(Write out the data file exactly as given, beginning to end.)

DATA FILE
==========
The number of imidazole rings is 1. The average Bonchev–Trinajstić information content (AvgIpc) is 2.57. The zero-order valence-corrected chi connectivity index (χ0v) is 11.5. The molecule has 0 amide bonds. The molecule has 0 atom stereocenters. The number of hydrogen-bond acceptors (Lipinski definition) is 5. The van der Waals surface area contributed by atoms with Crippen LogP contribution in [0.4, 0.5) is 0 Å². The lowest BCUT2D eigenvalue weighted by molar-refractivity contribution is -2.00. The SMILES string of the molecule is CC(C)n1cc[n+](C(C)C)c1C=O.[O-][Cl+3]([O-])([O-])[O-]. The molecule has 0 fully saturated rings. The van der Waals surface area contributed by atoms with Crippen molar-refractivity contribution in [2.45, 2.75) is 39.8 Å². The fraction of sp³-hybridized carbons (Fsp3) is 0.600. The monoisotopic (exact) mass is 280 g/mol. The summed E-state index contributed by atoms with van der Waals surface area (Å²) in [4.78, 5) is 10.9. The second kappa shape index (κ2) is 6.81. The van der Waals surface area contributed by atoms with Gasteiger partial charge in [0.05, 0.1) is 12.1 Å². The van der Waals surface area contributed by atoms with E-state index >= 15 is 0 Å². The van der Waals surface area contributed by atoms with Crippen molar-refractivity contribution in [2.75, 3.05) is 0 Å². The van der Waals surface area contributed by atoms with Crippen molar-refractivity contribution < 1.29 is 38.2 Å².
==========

The number of imidazole rings is 1. The average Bonchev–Trinajstić information content (AvgIpc) is 2.57. The zero-order valence-corrected chi connectivity index (χ0v) is 11.5. The molecule has 0 amide bonds. The molecule has 0 atom stereocenters. The number of hydrogen-bond acceptors (Lipinski definition) is 5. The van der Waals surface area contributed by atoms with Crippen LogP contribution in [0.4, 0.5) is 0 Å². The lowest BCUT2D eigenvalue weighted by molar-refractivity contribution is -2.00. The SMILES string of the molecule is CC(C)n1cc[n+](C(C)C)c1C=O.[O-][Cl+3]([O-])([O-])[O-]. The molecule has 0 fully saturated rings. The van der Waals surface area contributed by atoms with Crippen molar-refractivity contribution in [2.45, 2.75) is 39.8 Å². The fraction of sp³-hybridized carbons (Fsp3) is 0.600. The monoisotopic (exact) mass is 280 g/mol. The summed E-state index contributed by atoms with van der Waals surface area (Å²) in [4.78, 5) is 10.9. The second kappa shape index (κ2) is 6.81. The van der Waals surface area contributed by atoms with Gasteiger partial charge in [0.05, 0.1) is 12.1 Å². The van der Waals surface area contributed by atoms with E-state index >= 15 is 0 Å². The van der Waals surface area contributed by atoms with Crippen molar-refractivity contribution in [2.75, 3.05) is 0 Å². The van der Waals surface area contributed by atoms with Crippen molar-refractivity contribution < 1.29 is 38.2 Å².